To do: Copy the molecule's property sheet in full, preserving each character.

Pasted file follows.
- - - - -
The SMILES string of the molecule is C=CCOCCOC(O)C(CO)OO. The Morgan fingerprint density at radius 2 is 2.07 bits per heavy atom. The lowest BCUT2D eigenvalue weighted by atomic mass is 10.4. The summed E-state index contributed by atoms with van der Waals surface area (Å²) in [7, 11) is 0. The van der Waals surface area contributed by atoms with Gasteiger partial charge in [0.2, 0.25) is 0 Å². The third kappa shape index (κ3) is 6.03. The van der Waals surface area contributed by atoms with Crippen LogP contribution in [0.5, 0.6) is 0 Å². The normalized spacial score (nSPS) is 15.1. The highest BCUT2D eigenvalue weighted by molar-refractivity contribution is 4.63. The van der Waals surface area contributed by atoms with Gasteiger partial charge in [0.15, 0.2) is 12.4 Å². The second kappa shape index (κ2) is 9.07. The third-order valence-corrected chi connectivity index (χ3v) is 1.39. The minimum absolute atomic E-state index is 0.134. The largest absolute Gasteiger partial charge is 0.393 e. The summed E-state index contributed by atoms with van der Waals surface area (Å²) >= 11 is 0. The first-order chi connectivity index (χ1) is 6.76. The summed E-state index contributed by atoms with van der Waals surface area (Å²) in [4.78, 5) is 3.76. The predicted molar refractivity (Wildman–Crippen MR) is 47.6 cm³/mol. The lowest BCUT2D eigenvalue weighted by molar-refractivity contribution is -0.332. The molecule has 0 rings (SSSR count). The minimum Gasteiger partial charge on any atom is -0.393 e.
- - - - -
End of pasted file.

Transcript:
The SMILES string of the molecule is C=CCOCCOC(O)C(CO)OO. The Morgan fingerprint density at radius 2 is 2.07 bits per heavy atom. The lowest BCUT2D eigenvalue weighted by atomic mass is 10.4. The summed E-state index contributed by atoms with van der Waals surface area (Å²) in [7, 11) is 0. The van der Waals surface area contributed by atoms with Gasteiger partial charge in [0.2, 0.25) is 0 Å². The third kappa shape index (κ3) is 6.03. The van der Waals surface area contributed by atoms with Crippen LogP contribution in [0.5, 0.6) is 0 Å². The normalized spacial score (nSPS) is 15.1. The highest BCUT2D eigenvalue weighted by molar-refractivity contribution is 4.63. The van der Waals surface area contributed by atoms with Gasteiger partial charge in [0.15, 0.2) is 12.4 Å². The second kappa shape index (κ2) is 9.07. The third-order valence-corrected chi connectivity index (χ3v) is 1.39. The minimum absolute atomic E-state index is 0.134. The largest absolute Gasteiger partial charge is 0.393 e. The summed E-state index contributed by atoms with van der Waals surface area (Å²) >= 11 is 0. The first-order chi connectivity index (χ1) is 6.76. The summed E-state index contributed by atoms with van der Waals surface area (Å²) in [4.78, 5) is 3.76. The predicted molar refractivity (Wildman–Crippen MR) is 47.6 cm³/mol. The lowest BCUT2D eigenvalue weighted by molar-refractivity contribution is -0.332. The molecule has 0 rings (SSSR count). The minimum Gasteiger partial charge on any atom is -0.393 e.